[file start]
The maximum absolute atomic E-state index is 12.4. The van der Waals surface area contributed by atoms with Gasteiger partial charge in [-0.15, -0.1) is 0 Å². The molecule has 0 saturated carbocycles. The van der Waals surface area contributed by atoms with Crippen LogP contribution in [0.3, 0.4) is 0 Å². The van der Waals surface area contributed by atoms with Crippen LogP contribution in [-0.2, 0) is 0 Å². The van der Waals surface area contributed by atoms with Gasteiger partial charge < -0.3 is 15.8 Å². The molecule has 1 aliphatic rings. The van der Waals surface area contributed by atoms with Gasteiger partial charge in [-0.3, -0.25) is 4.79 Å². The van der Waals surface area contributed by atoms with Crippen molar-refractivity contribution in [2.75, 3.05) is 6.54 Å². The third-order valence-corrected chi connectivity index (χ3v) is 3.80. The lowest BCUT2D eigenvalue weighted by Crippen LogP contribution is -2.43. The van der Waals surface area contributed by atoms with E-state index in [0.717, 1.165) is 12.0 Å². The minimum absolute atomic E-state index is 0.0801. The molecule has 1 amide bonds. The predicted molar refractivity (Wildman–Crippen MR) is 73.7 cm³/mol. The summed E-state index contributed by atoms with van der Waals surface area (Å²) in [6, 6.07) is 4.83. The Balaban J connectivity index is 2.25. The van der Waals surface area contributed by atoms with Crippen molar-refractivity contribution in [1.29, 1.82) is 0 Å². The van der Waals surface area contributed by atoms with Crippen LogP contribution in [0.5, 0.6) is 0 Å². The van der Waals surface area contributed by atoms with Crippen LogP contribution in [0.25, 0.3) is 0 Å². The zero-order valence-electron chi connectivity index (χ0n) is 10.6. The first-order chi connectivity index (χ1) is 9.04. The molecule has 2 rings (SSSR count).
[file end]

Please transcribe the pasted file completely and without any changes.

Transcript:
The maximum absolute atomic E-state index is 12.4. The van der Waals surface area contributed by atoms with Gasteiger partial charge in [-0.15, -0.1) is 0 Å². The molecule has 0 saturated carbocycles. The van der Waals surface area contributed by atoms with Crippen LogP contribution in [0.3, 0.4) is 0 Å². The van der Waals surface area contributed by atoms with Crippen LogP contribution in [-0.2, 0) is 0 Å². The van der Waals surface area contributed by atoms with Gasteiger partial charge < -0.3 is 15.8 Å². The molecule has 1 aliphatic rings. The van der Waals surface area contributed by atoms with Gasteiger partial charge in [-0.3, -0.25) is 4.79 Å². The van der Waals surface area contributed by atoms with Crippen molar-refractivity contribution in [2.75, 3.05) is 6.54 Å². The third-order valence-corrected chi connectivity index (χ3v) is 3.80. The lowest BCUT2D eigenvalue weighted by Crippen LogP contribution is -2.43. The van der Waals surface area contributed by atoms with E-state index in [0.717, 1.165) is 12.0 Å². The minimum absolute atomic E-state index is 0.0801. The molecule has 1 amide bonds. The predicted molar refractivity (Wildman–Crippen MR) is 73.7 cm³/mol. The summed E-state index contributed by atoms with van der Waals surface area (Å²) in [6, 6.07) is 4.83. The Balaban J connectivity index is 2.25. The van der Waals surface area contributed by atoms with Crippen molar-refractivity contribution in [1.29, 1.82) is 0 Å². The van der Waals surface area contributed by atoms with Crippen LogP contribution in [0.5, 0.6) is 0 Å². The van der Waals surface area contributed by atoms with Crippen LogP contribution in [0.25, 0.3) is 0 Å². The zero-order valence-electron chi connectivity index (χ0n) is 10.6. The first-order chi connectivity index (χ1) is 9.04. The molecule has 2 rings (SSSR count).